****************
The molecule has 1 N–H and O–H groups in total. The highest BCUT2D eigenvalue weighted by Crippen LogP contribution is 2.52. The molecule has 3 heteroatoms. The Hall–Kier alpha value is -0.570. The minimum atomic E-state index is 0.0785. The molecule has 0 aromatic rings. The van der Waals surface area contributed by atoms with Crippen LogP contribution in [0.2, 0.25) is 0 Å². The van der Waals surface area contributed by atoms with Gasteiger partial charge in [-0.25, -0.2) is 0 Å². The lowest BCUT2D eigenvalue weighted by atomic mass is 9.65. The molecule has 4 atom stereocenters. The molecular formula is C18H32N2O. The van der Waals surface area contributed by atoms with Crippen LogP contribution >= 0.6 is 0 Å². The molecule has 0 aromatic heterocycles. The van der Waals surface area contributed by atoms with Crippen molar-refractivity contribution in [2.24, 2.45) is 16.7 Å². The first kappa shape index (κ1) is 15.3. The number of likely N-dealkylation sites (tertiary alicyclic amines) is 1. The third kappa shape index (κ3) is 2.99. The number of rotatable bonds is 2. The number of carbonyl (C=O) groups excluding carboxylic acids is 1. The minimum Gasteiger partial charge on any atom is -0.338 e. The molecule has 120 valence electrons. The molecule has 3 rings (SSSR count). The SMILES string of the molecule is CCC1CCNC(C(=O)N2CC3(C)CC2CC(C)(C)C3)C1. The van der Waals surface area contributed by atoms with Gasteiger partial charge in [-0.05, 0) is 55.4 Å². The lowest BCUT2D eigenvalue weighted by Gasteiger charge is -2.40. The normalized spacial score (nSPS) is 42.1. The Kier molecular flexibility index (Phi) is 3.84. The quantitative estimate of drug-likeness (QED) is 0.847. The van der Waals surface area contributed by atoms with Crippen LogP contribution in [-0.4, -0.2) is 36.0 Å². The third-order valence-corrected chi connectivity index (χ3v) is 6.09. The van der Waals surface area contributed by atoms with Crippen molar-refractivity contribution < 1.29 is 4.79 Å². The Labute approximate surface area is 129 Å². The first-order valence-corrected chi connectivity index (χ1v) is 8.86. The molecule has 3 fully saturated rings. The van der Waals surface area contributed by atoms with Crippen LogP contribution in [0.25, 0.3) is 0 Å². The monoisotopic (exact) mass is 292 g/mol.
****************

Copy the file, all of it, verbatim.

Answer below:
The molecule has 1 N–H and O–H groups in total. The highest BCUT2D eigenvalue weighted by Crippen LogP contribution is 2.52. The molecule has 3 heteroatoms. The Hall–Kier alpha value is -0.570. The minimum atomic E-state index is 0.0785. The molecule has 0 aromatic rings. The van der Waals surface area contributed by atoms with Crippen LogP contribution in [0.2, 0.25) is 0 Å². The van der Waals surface area contributed by atoms with Gasteiger partial charge in [-0.25, -0.2) is 0 Å². The lowest BCUT2D eigenvalue weighted by atomic mass is 9.65. The molecule has 4 atom stereocenters. The molecular formula is C18H32N2O. The van der Waals surface area contributed by atoms with Crippen LogP contribution >= 0.6 is 0 Å². The molecule has 0 aromatic heterocycles. The van der Waals surface area contributed by atoms with Crippen molar-refractivity contribution in [2.24, 2.45) is 16.7 Å². The first kappa shape index (κ1) is 15.3. The number of likely N-dealkylation sites (tertiary alicyclic amines) is 1. The third kappa shape index (κ3) is 2.99. The number of rotatable bonds is 2. The number of carbonyl (C=O) groups excluding carboxylic acids is 1. The minimum Gasteiger partial charge on any atom is -0.338 e. The molecule has 120 valence electrons. The molecule has 3 rings (SSSR count). The SMILES string of the molecule is CCC1CCNC(C(=O)N2CC3(C)CC2CC(C)(C)C3)C1. The van der Waals surface area contributed by atoms with Gasteiger partial charge in [-0.05, 0) is 55.4 Å². The lowest BCUT2D eigenvalue weighted by Gasteiger charge is -2.40. The normalized spacial score (nSPS) is 42.1. The Kier molecular flexibility index (Phi) is 3.84. The quantitative estimate of drug-likeness (QED) is 0.847. The van der Waals surface area contributed by atoms with Crippen LogP contribution in [-0.4, -0.2) is 36.0 Å². The third-order valence-corrected chi connectivity index (χ3v) is 6.09. The van der Waals surface area contributed by atoms with Crippen molar-refractivity contribution < 1.29 is 4.79 Å². The Labute approximate surface area is 129 Å². The first-order valence-corrected chi connectivity index (χ1v) is 8.86. The molecule has 3 fully saturated rings. The van der Waals surface area contributed by atoms with Crippen LogP contribution in [0.25, 0.3) is 0 Å². The monoisotopic (exact) mass is 292 g/mol.